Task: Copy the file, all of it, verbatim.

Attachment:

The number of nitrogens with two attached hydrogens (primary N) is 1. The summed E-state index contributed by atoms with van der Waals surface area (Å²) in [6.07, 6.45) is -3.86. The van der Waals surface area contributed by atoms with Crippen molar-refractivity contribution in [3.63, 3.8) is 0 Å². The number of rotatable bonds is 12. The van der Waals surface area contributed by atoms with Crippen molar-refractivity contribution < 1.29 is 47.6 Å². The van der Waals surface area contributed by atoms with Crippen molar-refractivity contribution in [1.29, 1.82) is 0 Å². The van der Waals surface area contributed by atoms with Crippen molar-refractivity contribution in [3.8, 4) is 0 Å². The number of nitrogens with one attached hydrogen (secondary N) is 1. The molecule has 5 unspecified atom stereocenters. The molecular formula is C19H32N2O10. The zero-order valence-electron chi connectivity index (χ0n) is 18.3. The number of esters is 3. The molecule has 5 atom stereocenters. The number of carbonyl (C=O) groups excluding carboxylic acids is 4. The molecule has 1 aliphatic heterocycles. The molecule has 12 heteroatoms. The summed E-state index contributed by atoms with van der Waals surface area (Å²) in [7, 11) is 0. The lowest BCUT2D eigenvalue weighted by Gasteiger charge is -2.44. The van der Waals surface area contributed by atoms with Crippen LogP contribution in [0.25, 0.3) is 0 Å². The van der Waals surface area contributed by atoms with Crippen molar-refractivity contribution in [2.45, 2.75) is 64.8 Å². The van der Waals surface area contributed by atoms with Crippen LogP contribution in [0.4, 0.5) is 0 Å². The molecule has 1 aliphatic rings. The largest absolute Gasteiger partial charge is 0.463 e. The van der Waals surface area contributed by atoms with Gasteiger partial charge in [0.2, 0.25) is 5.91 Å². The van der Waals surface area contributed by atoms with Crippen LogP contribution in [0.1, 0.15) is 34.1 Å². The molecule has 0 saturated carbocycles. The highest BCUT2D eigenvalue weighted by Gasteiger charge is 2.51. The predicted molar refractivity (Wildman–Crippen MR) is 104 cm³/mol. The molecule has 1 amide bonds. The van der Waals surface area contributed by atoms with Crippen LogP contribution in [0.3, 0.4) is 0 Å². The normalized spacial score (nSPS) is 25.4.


The number of nitrogens with two attached hydrogens (primary N) is 1. The summed E-state index contributed by atoms with van der Waals surface area (Å²) in [6.07, 6.45) is -3.86. The van der Waals surface area contributed by atoms with Crippen molar-refractivity contribution in [3.63, 3.8) is 0 Å². The number of rotatable bonds is 12. The van der Waals surface area contributed by atoms with Crippen molar-refractivity contribution < 1.29 is 47.6 Å². The van der Waals surface area contributed by atoms with Crippen molar-refractivity contribution in [1.29, 1.82) is 0 Å². The van der Waals surface area contributed by atoms with Crippen molar-refractivity contribution in [3.8, 4) is 0 Å². The number of nitrogens with one attached hydrogen (secondary N) is 1. The molecule has 5 unspecified atom stereocenters. The molecular formula is C19H32N2O10. The zero-order valence-electron chi connectivity index (χ0n) is 18.3. The number of esters is 3. The molecule has 5 atom stereocenters. The number of carbonyl (C=O) groups excluding carboxylic acids is 4. The molecule has 1 aliphatic heterocycles. The molecule has 12 heteroatoms. The summed E-state index contributed by atoms with van der Waals surface area (Å²) in [7, 11) is 0. The lowest BCUT2D eigenvalue weighted by Gasteiger charge is -2.44. The van der Waals surface area contributed by atoms with Crippen LogP contribution in [0.25, 0.3) is 0 Å². The van der Waals surface area contributed by atoms with Crippen molar-refractivity contribution in [2.45, 2.75) is 64.8 Å². The van der Waals surface area contributed by atoms with Crippen LogP contribution in [0.4, 0.5) is 0 Å². The molecule has 1 aliphatic rings. The largest absolute Gasteiger partial charge is 0.463 e. The van der Waals surface area contributed by atoms with Gasteiger partial charge in [0.2, 0.25) is 5.91 Å². The van der Waals surface area contributed by atoms with Crippen LogP contribution in [0.1, 0.15) is 34.1 Å². The molecule has 0 saturated carbocycles. The highest BCUT2D eigenvalue weighted by Gasteiger charge is 2.51. The predicted molar refractivity (Wildman–Crippen MR) is 104 cm³/mol. The molecule has 1 amide bonds. The van der Waals surface area contributed by atoms with Crippen LogP contribution in [0.3, 0.4) is 0 Å². The normalized spacial score (nSPS) is 25.4.